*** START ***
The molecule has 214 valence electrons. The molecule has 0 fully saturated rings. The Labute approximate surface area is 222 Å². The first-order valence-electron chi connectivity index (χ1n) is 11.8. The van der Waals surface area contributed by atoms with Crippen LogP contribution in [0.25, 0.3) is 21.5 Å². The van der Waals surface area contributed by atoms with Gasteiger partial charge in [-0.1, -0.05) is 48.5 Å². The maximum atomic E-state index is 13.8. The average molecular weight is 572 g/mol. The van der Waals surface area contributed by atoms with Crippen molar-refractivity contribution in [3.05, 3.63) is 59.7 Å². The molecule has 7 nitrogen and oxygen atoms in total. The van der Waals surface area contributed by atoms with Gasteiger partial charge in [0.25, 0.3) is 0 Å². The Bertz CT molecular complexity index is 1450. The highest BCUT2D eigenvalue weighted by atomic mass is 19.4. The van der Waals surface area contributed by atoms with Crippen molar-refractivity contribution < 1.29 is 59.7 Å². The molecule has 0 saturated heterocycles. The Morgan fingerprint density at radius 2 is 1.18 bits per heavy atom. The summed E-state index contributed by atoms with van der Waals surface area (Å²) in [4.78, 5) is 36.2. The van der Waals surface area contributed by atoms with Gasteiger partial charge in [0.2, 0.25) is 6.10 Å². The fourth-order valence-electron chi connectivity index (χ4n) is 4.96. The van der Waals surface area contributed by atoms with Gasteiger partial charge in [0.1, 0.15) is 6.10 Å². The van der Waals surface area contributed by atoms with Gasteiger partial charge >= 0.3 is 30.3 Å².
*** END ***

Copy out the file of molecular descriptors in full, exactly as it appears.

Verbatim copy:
The molecule has 214 valence electrons. The molecule has 0 fully saturated rings. The Labute approximate surface area is 222 Å². The first-order valence-electron chi connectivity index (χ1n) is 11.8. The van der Waals surface area contributed by atoms with Crippen LogP contribution in [0.25, 0.3) is 21.5 Å². The van der Waals surface area contributed by atoms with Gasteiger partial charge in [-0.1, -0.05) is 48.5 Å². The maximum atomic E-state index is 13.8. The average molecular weight is 572 g/mol. The van der Waals surface area contributed by atoms with Crippen molar-refractivity contribution in [3.05, 3.63) is 59.7 Å². The molecule has 7 nitrogen and oxygen atoms in total. The van der Waals surface area contributed by atoms with Gasteiger partial charge in [0.25, 0.3) is 0 Å². The Bertz CT molecular complexity index is 1450. The highest BCUT2D eigenvalue weighted by atomic mass is 19.4. The van der Waals surface area contributed by atoms with Crippen molar-refractivity contribution < 1.29 is 59.7 Å². The molecule has 0 saturated heterocycles. The Morgan fingerprint density at radius 2 is 1.18 bits per heavy atom. The summed E-state index contributed by atoms with van der Waals surface area (Å²) in [4.78, 5) is 36.2. The van der Waals surface area contributed by atoms with Gasteiger partial charge in [0.2, 0.25) is 6.10 Å². The fourth-order valence-electron chi connectivity index (χ4n) is 4.96. The van der Waals surface area contributed by atoms with Gasteiger partial charge in [0.1, 0.15) is 6.10 Å². The van der Waals surface area contributed by atoms with Gasteiger partial charge >= 0.3 is 30.3 Å².